"It's like the Lakers or Celtics," said Brian France, NASCAR chairman. "He is the major franchise, and if he returns to that high level, it'll help."
The only person I can think of that could possibly relate is Kyle Petty, the son of the sport's only other seven-time champ, Richard Petty. When the younger Petty came on the scene, he won the very first race -- the 1979 ARCA race at Daytona. While ARCA is not NASCAR, Petty found himself on the front page of newspapers across the country, suddenly the sport's phenom and its biggest overnight name.
How did that work out? Not bad. He scored eight wins in a 30-year career that saw him run 846 Cup races. But it didn't come close to his father's record 200 NASCAR wins.
However he knows, if only to some degree, the level of pressure Dale Jr. has to deal with.
"The sport has changed so much since I came along in 1979," Kyle Petty said. "I didn't really know pressure or expectations and our sport was growing rapidly. But in the last couple of years the economy has been upside down and ratings are down a little, so everybody thinks the quickest relief is for Junior to win. He's a smart guy. He knows everybody points toward him as the quick, easy solution. That only increases the pressure, more pressure than anyone in our sport has ever had to deal with. Trust me, its got to be tough being Dale Earnhardt Jr."
What about being The Intimidator's son?
"My advice to him is to be himself, not to try to be his dad," Kyle Petty said. "I never tried to be Richard Petty. Of course, people will say I succeeded at that because I never had The King's success. But I did my best and it's not reasonable to demand anything more from Junior. There was only one Richard Petty and only one Dale Earnhardt Jr. Trust me, he's done great and he'll win again."
So give Dale Jr. some slack. It's not easy carrying the full weight of NASCAR on his shoulders. It's not easy being Dale Earnhardt's son.
Pro bowler Norm Duke (left) and NASCAR driver Matt Kenseth exchange autographed bowling pins while visiting the International Bowling Hall of Fame in Arlington, Texas.
ARLINGTON -- NASCAR driver Matt Kenseth, currently third in the Sprint Cup season standings, found himself going head-to-head Wednesday with a Hall of Famer on a different kind of lane than he's accustomed to.
Car: No. 17 Crown Royal Ford Team: Roush Fenway Racing Sprint Cup standings: Third Ht./Wt.: 5-9, 152 pounds Family: Wife Katie, son Ross, daughter Kaylin Hometown: Cambridge, Wis. Resides: Mooresville, N.C. Sprint Cup wins: 18 Wins at TMS: 1 (2002) Top 5s at TMS: 7 Top 10s at TMS: 10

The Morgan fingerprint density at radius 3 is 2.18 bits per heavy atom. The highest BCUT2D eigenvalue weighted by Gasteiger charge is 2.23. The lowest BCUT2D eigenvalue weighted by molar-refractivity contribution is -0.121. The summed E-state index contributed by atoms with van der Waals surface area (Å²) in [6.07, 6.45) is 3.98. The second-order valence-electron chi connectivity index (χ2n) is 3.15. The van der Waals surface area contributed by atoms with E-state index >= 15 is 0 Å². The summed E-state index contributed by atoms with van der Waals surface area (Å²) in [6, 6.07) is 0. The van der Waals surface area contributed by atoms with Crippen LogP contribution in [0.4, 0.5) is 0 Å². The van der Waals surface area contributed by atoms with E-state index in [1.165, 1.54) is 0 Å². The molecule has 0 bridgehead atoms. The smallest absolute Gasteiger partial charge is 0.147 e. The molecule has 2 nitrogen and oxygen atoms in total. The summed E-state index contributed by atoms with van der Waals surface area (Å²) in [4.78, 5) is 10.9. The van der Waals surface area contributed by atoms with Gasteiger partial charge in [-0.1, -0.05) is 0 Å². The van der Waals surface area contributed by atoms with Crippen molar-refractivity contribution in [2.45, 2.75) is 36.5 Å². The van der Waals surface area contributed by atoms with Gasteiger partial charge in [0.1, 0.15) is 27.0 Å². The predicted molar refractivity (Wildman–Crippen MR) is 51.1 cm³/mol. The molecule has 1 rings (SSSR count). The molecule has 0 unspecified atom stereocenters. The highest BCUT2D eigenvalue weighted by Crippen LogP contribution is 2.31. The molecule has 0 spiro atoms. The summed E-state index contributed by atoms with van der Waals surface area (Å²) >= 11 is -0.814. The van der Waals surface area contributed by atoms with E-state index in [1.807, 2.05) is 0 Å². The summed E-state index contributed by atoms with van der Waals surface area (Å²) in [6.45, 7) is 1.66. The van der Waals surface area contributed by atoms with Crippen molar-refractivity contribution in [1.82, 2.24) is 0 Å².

Kenseth was in town to help promote the Samsung Mobile 500 on April 18 at Texas Motor Speedway, but he found himself bowling against PBA Hall of Famer Norm Duke and then TMS president Eddie Gossage.
Kenseth has had success at Texas Motor Speedway, having visited Victory Lane in 2002. He's also tied for the most top-5 finishes (seven, with Jeff Gordon) and has led the most all-time laps at the track (497).
After bowling a few games, Kenseth sat down with ESPNDallas.com to answer a few questions:
Q: How do you account for the turnaround coming off last year's disappointing finish?
Kenseth: Since Daytona, we've improved every week. We don't have all the finishes we wish we had, but all the guys are upbeat. It has been so much fun. Our car is faster this year and that makes the job easier for everybody.
How important is the new crew chief (Todd Parrott, who replaced Drew Blickenderfer after last season)?
Sometimes, it is good to make changes. Todd is very upbeat. He's good at seeing which guys need to be lifted up. He's been a part of successful teams in the past and he's a natural leader. I'm not. He's the emotional type, unlike myself.
The new spoilers, how do you feel about the change to the car?
I'm not anticipating anything different. I'm a little unsure going to Texas for the race, but my experience so far, if you didn't tell me they were on the car, I wouldn't be able to tell it.
Is Jimmie Johnson (winner of four consecutive NASCAR championships) the measuring stick for all drivers?
We can't just judge our performance against one team. We have to look at all the teams and measure ourselves against all of them.
What is your opinion of Texas Motor Speedway?